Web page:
<numoftimes_>1</numoftimes_>
            <ifRegexOptions_>None</ifRegexOptions_>
            <regexOptions_>IgnoreCase Singleline</regexOptions_>
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          <IRule xsi:type="Rule">
            <enabled_>true</enabled_>
            <Children />
            <Name>Remove License</Name>
            <ruletype_>InsideTemplate</ruletype_>
            <replace_>\|( *?)license(.*?)\n</replace_>
            <with_ />
            <ifContains_ />
            <ifNotContains_ />
            <regex_>true</regex_>
            <ifIsRegex_>false</ifIsRegex_>
            <numoftimes_>1</numoftimes_>
            <ifRegexOptions_>None</ifRegexOptions_>
            <regexOptions_>IgnoreCase Singleline</regexOptions_>
          </IRule>
          <IRule xsi:type="Rule">
            <enabled_>true</enabled_>
            <Children />
            <Name>Remove Aspect Ratio</Name>
            <ruletype_>InsideTemplate</ruletype_>
            <replace_>\|( *?)aspect ratio(.*?)\n</replace_>
            <with_ />
            <ifContains_ />
            <ifNotContains_ />
            <regex_>true</regex_>
            <ifIsRegex_>false</ifIsRegex_>
            <numoftimes_>1</numoftimes_>
            <ifRegexOptions_>None</ifRegexOptions_>
            <regexOptions_>IgnoreCase Singleline</regexOptions_>
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          <IRule xsi:type="Rule">
            <enabled_>true</enabled_>
            <Children />
            <Name>Remove Resolution</Name>
            <ruletype_>InsideTemplate</ruletype_>
            <replace_>\|( *?)resolution(.*?)\n</replace_>
            <with_ />
            <ifContains_ />
            <ifNotContains_ />
            <regex_>true</regex_>
            <ifIsRegex_>false</ifIsRegex_>
            <numoftimes_>1</numoftimes_>
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            <regexOptions_>IgnoreCase Singleline</regexOptions_>
          </IRule>
          <IRule xsi:type="Rule">
            <enabled_>true</enabled_>
            <Children />
            <Name>Remove Version field</Name>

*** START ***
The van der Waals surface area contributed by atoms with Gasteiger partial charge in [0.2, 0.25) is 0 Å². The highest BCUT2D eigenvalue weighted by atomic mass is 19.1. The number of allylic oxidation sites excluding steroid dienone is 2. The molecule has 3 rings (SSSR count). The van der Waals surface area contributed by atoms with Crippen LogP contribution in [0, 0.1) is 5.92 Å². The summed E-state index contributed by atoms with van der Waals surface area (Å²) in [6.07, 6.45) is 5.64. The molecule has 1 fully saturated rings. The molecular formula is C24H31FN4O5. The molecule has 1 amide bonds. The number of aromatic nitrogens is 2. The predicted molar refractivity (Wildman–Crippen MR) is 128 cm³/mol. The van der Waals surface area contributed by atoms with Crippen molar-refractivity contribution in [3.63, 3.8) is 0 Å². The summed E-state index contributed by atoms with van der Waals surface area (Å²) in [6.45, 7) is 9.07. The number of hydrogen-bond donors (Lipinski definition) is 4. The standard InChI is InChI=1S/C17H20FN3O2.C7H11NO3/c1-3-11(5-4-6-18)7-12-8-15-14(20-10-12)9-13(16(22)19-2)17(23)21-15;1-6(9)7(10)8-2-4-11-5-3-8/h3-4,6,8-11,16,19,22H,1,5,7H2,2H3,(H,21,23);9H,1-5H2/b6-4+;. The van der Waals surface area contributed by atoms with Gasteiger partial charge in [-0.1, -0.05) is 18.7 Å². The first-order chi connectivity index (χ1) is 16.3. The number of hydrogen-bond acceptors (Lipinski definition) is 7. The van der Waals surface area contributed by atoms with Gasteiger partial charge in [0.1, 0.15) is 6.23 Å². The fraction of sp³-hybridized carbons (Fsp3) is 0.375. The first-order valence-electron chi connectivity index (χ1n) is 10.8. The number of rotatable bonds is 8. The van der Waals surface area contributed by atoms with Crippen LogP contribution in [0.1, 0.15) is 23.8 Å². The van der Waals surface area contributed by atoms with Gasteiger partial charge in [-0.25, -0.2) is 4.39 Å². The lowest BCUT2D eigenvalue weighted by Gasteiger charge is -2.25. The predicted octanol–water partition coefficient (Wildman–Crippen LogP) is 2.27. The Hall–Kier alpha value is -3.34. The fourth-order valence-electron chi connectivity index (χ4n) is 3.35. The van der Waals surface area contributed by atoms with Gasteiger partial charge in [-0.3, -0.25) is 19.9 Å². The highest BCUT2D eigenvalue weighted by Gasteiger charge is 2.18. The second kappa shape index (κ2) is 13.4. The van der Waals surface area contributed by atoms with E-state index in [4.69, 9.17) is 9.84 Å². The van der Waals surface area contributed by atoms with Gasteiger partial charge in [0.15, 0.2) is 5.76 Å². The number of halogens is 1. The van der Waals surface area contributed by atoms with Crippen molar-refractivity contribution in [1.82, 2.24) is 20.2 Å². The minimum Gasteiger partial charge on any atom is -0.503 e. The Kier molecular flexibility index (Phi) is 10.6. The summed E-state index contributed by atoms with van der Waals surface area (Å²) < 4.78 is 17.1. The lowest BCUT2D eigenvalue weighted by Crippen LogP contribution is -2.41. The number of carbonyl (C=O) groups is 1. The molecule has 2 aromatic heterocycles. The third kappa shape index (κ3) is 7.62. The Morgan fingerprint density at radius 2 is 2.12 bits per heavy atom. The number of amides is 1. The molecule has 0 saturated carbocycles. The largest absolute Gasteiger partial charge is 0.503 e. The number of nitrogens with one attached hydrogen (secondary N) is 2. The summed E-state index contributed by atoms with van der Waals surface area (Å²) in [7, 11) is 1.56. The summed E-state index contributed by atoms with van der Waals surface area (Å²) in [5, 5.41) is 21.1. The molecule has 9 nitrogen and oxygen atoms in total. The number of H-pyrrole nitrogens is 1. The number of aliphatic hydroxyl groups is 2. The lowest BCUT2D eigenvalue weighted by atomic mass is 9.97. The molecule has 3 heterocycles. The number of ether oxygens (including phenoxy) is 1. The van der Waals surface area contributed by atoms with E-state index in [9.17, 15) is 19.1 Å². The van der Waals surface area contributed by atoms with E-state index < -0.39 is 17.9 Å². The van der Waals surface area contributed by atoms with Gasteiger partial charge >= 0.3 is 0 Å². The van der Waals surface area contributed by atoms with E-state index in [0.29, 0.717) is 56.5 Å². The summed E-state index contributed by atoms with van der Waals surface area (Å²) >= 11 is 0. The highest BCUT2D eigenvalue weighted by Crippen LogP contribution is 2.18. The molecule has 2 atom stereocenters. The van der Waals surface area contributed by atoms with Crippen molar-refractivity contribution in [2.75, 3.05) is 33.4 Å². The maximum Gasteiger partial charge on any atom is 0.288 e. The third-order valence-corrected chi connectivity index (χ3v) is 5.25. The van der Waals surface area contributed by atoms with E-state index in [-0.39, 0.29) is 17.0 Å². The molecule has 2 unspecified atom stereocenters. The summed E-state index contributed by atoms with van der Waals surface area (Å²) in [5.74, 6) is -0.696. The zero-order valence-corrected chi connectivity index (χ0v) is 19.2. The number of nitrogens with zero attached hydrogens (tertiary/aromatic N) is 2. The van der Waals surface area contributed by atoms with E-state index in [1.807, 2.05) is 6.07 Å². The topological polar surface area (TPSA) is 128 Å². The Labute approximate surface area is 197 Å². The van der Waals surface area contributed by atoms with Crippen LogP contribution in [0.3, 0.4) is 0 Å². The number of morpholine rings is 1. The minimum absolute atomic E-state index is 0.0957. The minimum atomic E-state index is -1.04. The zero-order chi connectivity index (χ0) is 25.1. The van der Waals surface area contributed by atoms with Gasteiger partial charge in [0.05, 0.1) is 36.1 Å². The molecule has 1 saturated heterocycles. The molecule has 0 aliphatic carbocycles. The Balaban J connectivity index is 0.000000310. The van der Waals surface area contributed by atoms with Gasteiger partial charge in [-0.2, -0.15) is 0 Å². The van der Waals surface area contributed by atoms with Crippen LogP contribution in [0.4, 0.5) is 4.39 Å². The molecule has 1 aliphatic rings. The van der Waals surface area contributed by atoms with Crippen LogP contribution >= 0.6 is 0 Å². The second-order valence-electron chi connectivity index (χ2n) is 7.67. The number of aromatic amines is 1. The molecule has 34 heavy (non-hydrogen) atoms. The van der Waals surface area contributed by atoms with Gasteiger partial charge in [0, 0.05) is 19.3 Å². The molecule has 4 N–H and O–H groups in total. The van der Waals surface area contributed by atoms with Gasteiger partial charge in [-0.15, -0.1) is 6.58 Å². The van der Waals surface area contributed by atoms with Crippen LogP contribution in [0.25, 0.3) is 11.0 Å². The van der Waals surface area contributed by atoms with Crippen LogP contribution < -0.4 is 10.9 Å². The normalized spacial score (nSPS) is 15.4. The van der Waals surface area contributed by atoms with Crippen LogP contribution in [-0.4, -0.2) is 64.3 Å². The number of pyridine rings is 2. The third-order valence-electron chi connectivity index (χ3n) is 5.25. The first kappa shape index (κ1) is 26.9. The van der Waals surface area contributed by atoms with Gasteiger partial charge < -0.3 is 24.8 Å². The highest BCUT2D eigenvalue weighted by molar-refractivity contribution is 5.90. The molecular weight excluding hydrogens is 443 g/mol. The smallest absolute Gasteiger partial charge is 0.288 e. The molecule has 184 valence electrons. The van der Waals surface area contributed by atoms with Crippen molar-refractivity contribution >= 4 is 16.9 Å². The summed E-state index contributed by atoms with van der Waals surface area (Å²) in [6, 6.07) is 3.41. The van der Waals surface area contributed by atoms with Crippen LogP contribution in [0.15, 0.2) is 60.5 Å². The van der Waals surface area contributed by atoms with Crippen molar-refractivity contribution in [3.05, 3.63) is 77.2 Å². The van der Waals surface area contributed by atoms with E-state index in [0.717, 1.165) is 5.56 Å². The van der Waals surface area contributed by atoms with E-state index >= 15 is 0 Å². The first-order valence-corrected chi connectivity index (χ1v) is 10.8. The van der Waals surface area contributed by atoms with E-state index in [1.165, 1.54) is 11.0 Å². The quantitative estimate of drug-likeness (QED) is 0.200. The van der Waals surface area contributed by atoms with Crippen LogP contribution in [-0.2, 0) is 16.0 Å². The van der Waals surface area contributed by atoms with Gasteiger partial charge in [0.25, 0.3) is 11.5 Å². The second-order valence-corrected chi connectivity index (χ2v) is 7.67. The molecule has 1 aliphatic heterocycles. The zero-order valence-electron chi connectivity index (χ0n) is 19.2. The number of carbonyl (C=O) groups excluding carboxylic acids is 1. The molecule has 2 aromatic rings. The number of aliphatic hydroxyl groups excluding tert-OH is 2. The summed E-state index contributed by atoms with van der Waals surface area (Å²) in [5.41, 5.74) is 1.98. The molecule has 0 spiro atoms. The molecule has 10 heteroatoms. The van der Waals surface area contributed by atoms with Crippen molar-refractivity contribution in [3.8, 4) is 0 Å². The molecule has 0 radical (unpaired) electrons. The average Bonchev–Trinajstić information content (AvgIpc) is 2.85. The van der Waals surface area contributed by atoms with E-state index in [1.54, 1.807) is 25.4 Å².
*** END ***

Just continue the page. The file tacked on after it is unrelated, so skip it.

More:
<ruletype_>InsideTemplate</ruletype_>
            <replace_>\|( *?)Version(.*?)\n</replace_>
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            <ifContains_ />
            <ifNotContains_ />
            <regex_>true</regex_>
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            <numoftimes_>1</numoftimes_>
            <ifRegexOptions_>None</ifRegexOptions_>
            <regexOptions_>IgnoreCase Singleline</regexOptions_>
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          <IRule xsi:type="Rule">
            <enabled_>true</enabled_>
            <Children>
              <IRule xsi:type="Rule">
                <enabled_>true</enabled_>
                <Children />
                <Name>\|( *?)input(.*?)\}\}</Name>
                <ruletype_>OnWholePage</ruletype_>
                <replace_>\|( *?)input(.*?)\}\}</replace_>
                <with_>}}</with_>
                <ifContains_ />
                <ifNotContains_ />
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                <numoftimes_>1</numoftimes_>
                <ifRegexOptions_>None</ifRegexOptions_>
                <regexOptions_>IgnoreCase Singleline</regexOptions_>
              </IRule>
            </Children>
            <Name>Remove Input field</Name>
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            <replace_>\|( *?)input(.*?)\n</replace_>
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            <enabled_>true</enabled_>
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                <replace_>\|( *?)requirements(.*?)\n(\*(.*?)\n.*?)\}\}</replace_>
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                <numoftimes_>1</numoftimes_>
                <ifRegexOptions_>None</ifRegexOptions_>
                <regexOptions_>IgnoreCase Singleline</regexOptions_>
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                <enabled_>true</enabled_>
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                <regexOptions_>IgnoreCase Singleline</regexOptions_>
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                <enabled_>true</enabled_>
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                <enabled_>true</enabled_>
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                <replace_>\|( *?)requirements(.*?)\}\}</replace_>
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                <ifNotContains_ />
                <regex_>true</regex_>
                <ifIsRegex_>false</ifIsRegex_>
                <numoftimes_>1</numoftimes_>
                <ifRegexOptions_>None</ifRegexOptions_>
                <regexOptions_>IgnoreCase Singleline</regexOptions_>
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            </Children>